Monday, January 23, 2012

Arab League "get out of jail free" card for Assad

Say what you will about the impotence and Western bias of the Arab League, but its bold call to Assad to hand over power to his deputy, Farouk Al-Sharaa, and hold multi-party elections in six months is both wise and measured.

The Russians, who are deeply concerned about losing their only naval base in the Mediterranean and remaining client state in the Arab world, are unlikely to object to this compromise and potentially peaceful resolution to the crisis. Indeed, there are rumours that they had been consulted about this call beforehand.

If the stubborn mountain goats of Al-Qardaha do not seize this opportunity for a safe and gradual exit from dictatorship, then all bets are off.

The regime's strategy has, all along, been to turn peaceful protests into a "controllable" armed insurgency through gratuitous killings, incarceration and torture. Their aim has been to whip up and internationalise the domestic power struggle to the point where the Russians, Iranians and Chinese spring to their defence.

Time is running out for the regime but they are not yet totally desparate. They have refrained from attacking the "rebel-held" mountain town of Zabadani (north west of Damascus) to give the impression that they are losing control (to keep the Russians, Iranians and Islamophobes on edge). They have stage-managed suicide bombings in Damascus for the same reason. More importantly, they have refrained from using air power (presumably on advice from the Russians and learning from the Libyan experience) to keep the Americans, Turks and NATO at bay.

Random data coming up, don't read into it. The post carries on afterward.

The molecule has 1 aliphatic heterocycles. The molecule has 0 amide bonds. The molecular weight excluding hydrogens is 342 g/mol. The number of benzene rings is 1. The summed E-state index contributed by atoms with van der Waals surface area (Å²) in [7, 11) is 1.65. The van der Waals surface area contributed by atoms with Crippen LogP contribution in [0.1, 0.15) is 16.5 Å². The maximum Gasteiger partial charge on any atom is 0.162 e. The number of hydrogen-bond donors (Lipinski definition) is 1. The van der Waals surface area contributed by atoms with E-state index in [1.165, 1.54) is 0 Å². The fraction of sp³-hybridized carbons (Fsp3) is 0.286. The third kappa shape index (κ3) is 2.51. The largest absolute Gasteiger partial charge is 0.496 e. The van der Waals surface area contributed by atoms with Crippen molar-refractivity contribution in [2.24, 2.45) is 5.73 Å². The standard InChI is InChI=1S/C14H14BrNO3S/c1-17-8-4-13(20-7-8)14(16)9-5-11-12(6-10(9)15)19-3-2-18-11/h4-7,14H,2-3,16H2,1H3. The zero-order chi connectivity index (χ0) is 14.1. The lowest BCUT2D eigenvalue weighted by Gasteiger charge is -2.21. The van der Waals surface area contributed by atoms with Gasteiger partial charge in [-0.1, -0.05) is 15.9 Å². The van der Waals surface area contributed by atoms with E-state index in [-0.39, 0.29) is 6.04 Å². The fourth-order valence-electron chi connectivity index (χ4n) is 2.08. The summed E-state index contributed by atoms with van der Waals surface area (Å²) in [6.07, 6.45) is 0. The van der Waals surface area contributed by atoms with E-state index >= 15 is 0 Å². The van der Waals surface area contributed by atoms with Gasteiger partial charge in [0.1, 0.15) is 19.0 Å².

The Syrian National Council, led by the Paris-based Mr Burhan Ghalyoun, has been moving far too close to NATO while the National Coordination Committee (for Democratic Change) in Syria , led by the Cairo-based Mr Haitham Al-Mannaa, believes in peaceful dialogue and opposes any foreign intervention. The deep rift between these two opposition forces was beginning to play into the regime's hands. The Arab League's latest move may help to reconcile opposition agendas and potentially stem the bloodshed and pre-empt foreign intervention. It is a masterstroke in diplomacy and crisis management.

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